These economic forces and generational preferences are creating a new kind of housing: the landlord suburb. Monthly mortgage payments that would be a resident’s equity are now income for real-estate companies. Thousands of homes that might ordinarily be controlled by homeowners—landscaped, renovated or otherwise customized (within the rules set by a homeowners’ association)—are instead professionally managed by real-estate companies, which typically handle everything from repairs and landscaping to drawing the line on what neighbors can put on their lawns. “I am the president of your HOA,” as a Nashville developer and landlord puts it.

What becomes of the suburbs if, one day, homeowners are outnumbered by renters? For one, the suburbs may become more transient places where residents move in and out more often, industry experts say. Tenants of single-family homes typically stay around longer than apartment renters, but tend to move sooner than homeowners, who stay for an average of seven years. “They’re not going to plant an oak tree,” says real estate consultant John Burns, referring to built-to-rent tenants.

Some think a transition to rent won’t mean an end to building wealth through suburban property ownership, with potential in fractional ownership models, such as neighborhood real-estate investment trusts. In these structures, people would own stock in companies that hold commercial and residential properties in their area. “We need to be thinking more about different ways that people can still own the communities that they live in, outside of the primary residence model,” 

“We didn’t want to get into homeownership,” says Jim Pit, a 29-year-old nutrition and lifestyle coach. He and his wife, Ann who works in fitness retail, relocated to a B2R community in Goodyear, Ariz., this past year. Mr. Pit says it was wanderlust and a love of the mountains that drew the couple and their dog from the Chicago suburbs. For now, the couple’s financial goals are focused on paying down existing debt. “We still want to travel and don’t want to have to maintain a house,” Mr. Pit says.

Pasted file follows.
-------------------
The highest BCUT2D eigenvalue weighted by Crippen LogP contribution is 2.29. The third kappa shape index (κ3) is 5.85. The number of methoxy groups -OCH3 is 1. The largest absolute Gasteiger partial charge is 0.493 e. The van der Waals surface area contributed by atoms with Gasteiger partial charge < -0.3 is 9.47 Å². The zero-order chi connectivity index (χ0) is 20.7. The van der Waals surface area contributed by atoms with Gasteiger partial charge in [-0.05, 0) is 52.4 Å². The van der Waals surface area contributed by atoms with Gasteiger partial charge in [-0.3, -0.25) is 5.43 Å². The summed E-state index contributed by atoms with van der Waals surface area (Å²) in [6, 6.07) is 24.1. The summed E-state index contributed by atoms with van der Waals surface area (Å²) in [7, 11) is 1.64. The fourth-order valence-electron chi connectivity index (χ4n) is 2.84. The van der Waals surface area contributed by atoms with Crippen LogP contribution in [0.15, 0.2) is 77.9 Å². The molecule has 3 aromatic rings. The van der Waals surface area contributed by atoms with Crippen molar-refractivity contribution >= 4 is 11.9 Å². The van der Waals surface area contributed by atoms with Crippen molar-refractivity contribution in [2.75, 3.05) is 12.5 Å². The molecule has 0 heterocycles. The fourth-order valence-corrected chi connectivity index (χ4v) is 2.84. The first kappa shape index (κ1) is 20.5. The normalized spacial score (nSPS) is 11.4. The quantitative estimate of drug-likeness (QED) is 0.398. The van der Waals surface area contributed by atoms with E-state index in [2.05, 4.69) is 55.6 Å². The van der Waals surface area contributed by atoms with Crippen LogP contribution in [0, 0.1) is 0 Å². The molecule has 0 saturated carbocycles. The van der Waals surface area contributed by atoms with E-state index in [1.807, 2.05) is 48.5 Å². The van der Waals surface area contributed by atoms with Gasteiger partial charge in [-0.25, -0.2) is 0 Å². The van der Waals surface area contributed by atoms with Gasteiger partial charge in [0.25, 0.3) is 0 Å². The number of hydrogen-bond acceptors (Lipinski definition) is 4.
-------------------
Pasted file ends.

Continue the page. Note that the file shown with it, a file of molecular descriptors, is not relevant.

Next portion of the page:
Welcome to (rental) suburbia:

The look-and-feel of rent-only subdivisions vary from their HOA-governed neighbors. There are no for-sale signs. And there are no for-rent signs, either, because would-be renters go through an in-person or online leasing office. Some, like Mr. Pit’s neighborhood, are built to look more like garden apartment complexes, resulting in compact and uniform layouts. Others mix up facades and color palettes to give neighborhoods a less cookie-cutter feel. On the interiors, builders opt for more durable materials, meant to last for the duration of their long-term investment. That can sometimes mean higher-end finishes, such as granite countertops. It can also mean less traditional options, like vinyl floors.

Residents in some of these subdivisions are more likely to have dogs than children, which means doggy doors and poop-friendly artificial turf are common.

Another barrier is opposition from local governments and from homeowners, who have a tendency to view rental properties, even if indistinguishable from their own homes, as bad for residential property values, builders say. The town of Stockbridge, Ga., an Atlanta suburb, temporarily banned the construction of new rental properties while it seeks to change zoning laws that would permanently stifle built-to-rent projects. But these impasses have done little to slow down the sector’s overall growth.